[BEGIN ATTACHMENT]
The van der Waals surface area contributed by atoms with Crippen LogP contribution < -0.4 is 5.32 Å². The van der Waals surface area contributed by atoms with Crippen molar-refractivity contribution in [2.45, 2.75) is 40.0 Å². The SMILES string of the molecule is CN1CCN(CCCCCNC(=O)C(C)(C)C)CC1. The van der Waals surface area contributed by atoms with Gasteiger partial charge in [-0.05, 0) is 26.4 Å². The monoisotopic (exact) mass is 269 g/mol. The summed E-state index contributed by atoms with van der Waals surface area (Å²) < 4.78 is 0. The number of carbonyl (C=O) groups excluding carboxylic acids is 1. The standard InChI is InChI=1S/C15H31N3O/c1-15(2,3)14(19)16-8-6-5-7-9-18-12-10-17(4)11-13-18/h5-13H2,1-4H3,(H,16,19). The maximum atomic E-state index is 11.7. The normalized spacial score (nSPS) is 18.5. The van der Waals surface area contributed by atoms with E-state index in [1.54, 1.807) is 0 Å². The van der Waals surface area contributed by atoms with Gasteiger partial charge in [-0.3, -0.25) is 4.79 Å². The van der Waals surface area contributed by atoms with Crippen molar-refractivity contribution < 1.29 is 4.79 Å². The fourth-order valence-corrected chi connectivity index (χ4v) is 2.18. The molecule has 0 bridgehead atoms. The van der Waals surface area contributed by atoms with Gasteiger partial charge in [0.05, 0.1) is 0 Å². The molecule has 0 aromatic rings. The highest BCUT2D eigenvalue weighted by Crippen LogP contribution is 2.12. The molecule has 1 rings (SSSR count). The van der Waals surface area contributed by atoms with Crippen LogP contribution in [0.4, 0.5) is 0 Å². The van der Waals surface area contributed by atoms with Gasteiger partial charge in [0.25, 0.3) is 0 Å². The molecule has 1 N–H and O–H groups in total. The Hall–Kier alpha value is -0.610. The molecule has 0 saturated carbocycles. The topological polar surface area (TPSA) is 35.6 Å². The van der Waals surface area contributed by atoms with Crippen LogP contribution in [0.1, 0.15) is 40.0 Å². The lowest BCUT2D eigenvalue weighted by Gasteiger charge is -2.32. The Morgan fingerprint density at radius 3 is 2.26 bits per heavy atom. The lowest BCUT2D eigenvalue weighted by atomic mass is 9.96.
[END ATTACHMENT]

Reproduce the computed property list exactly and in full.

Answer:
The van der Waals surface area contributed by atoms with Crippen LogP contribution < -0.4 is 5.32 Å². The van der Waals surface area contributed by atoms with Crippen molar-refractivity contribution in [2.45, 2.75) is 40.0 Å². The SMILES string of the molecule is CN1CCN(CCCCCNC(=O)C(C)(C)C)CC1. The van der Waals surface area contributed by atoms with Gasteiger partial charge in [-0.05, 0) is 26.4 Å². The monoisotopic (exact) mass is 269 g/mol. The summed E-state index contributed by atoms with van der Waals surface area (Å²) < 4.78 is 0. The number of carbonyl (C=O) groups excluding carboxylic acids is 1. The standard InChI is InChI=1S/C15H31N3O/c1-15(2,3)14(19)16-8-6-5-7-9-18-12-10-17(4)11-13-18/h5-13H2,1-4H3,(H,16,19). The maximum atomic E-state index is 11.7. The normalized spacial score (nSPS) is 18.5. The van der Waals surface area contributed by atoms with E-state index in [1.54, 1.807) is 0 Å². The van der Waals surface area contributed by atoms with Gasteiger partial charge in [-0.3, -0.25) is 4.79 Å². The van der Waals surface area contributed by atoms with Crippen molar-refractivity contribution < 1.29 is 4.79 Å². The fourth-order valence-corrected chi connectivity index (χ4v) is 2.18. The molecule has 0 bridgehead atoms. The van der Waals surface area contributed by atoms with Gasteiger partial charge in [0.05, 0.1) is 0 Å². The molecule has 0 aromatic rings. The highest BCUT2D eigenvalue weighted by Crippen LogP contribution is 2.12. The molecule has 1 rings (SSSR count). The van der Waals surface area contributed by atoms with Crippen LogP contribution in [0.4, 0.5) is 0 Å². The van der Waals surface area contributed by atoms with Gasteiger partial charge in [0.25, 0.3) is 0 Å². The molecule has 1 N–H and O–H groups in total. The Hall–Kier alpha value is -0.610. The molecule has 0 saturated carbocycles. The topological polar surface area (TPSA) is 35.6 Å². The van der Waals surface area contributed by atoms with Crippen LogP contribution in [0.1, 0.15) is 40.0 Å². The lowest BCUT2D eigenvalue weighted by Gasteiger charge is -2.32. The Morgan fingerprint density at radius 3 is 2.26 bits per heavy atom. The lowest BCUT2D eigenvalue weighted by atomic mass is 9.96.